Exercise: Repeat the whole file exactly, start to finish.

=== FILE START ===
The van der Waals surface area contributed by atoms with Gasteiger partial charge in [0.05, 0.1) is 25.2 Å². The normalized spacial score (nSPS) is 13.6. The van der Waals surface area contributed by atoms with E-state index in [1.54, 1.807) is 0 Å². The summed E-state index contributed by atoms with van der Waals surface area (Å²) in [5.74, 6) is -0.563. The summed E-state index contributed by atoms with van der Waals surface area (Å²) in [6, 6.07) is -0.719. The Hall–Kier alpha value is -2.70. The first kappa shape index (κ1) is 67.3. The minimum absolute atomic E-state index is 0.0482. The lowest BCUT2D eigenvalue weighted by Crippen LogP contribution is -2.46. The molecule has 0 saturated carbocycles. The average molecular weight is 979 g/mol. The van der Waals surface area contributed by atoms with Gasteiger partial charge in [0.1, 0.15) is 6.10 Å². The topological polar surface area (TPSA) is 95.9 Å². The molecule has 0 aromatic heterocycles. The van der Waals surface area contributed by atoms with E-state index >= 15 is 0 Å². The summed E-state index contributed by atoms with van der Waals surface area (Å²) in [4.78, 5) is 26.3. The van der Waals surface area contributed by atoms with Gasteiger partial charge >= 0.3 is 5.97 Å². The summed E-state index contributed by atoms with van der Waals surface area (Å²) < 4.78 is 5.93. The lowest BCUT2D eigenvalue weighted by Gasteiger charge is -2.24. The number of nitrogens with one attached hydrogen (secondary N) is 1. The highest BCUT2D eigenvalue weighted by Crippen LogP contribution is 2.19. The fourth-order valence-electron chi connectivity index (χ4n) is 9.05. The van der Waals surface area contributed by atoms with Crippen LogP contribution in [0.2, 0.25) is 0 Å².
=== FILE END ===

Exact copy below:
The van der Waals surface area contributed by atoms with Gasteiger partial charge in [0.05, 0.1) is 25.2 Å². The normalized spacial score (nSPS) is 13.6. The van der Waals surface area contributed by atoms with E-state index in [1.54, 1.807) is 0 Å². The summed E-state index contributed by atoms with van der Waals surface area (Å²) in [5.74, 6) is -0.563. The summed E-state index contributed by atoms with van der Waals surface area (Å²) in [6, 6.07) is -0.719. The Hall–Kier alpha value is -2.70. The first kappa shape index (κ1) is 67.3. The minimum absolute atomic E-state index is 0.0482. The lowest BCUT2D eigenvalue weighted by Crippen LogP contribution is -2.46. The molecule has 0 saturated carbocycles. The average molecular weight is 979 g/mol. The van der Waals surface area contributed by atoms with Gasteiger partial charge in [0.1, 0.15) is 6.10 Å². The topological polar surface area (TPSA) is 95.9 Å². The molecule has 0 aromatic heterocycles. The van der Waals surface area contributed by atoms with E-state index >= 15 is 0 Å². The summed E-state index contributed by atoms with van der Waals surface area (Å²) in [4.78, 5) is 26.3. The van der Waals surface area contributed by atoms with Gasteiger partial charge >= 0.3 is 5.97 Å². The summed E-state index contributed by atoms with van der Waals surface area (Å²) < 4.78 is 5.93. The lowest BCUT2D eigenvalue weighted by Gasteiger charge is -2.24. The number of nitrogens with one attached hydrogen (secondary N) is 1. The highest BCUT2D eigenvalue weighted by Crippen LogP contribution is 2.19. The fourth-order valence-electron chi connectivity index (χ4n) is 9.05. The van der Waals surface area contributed by atoms with Crippen LogP contribution in [0.2, 0.25) is 0 Å².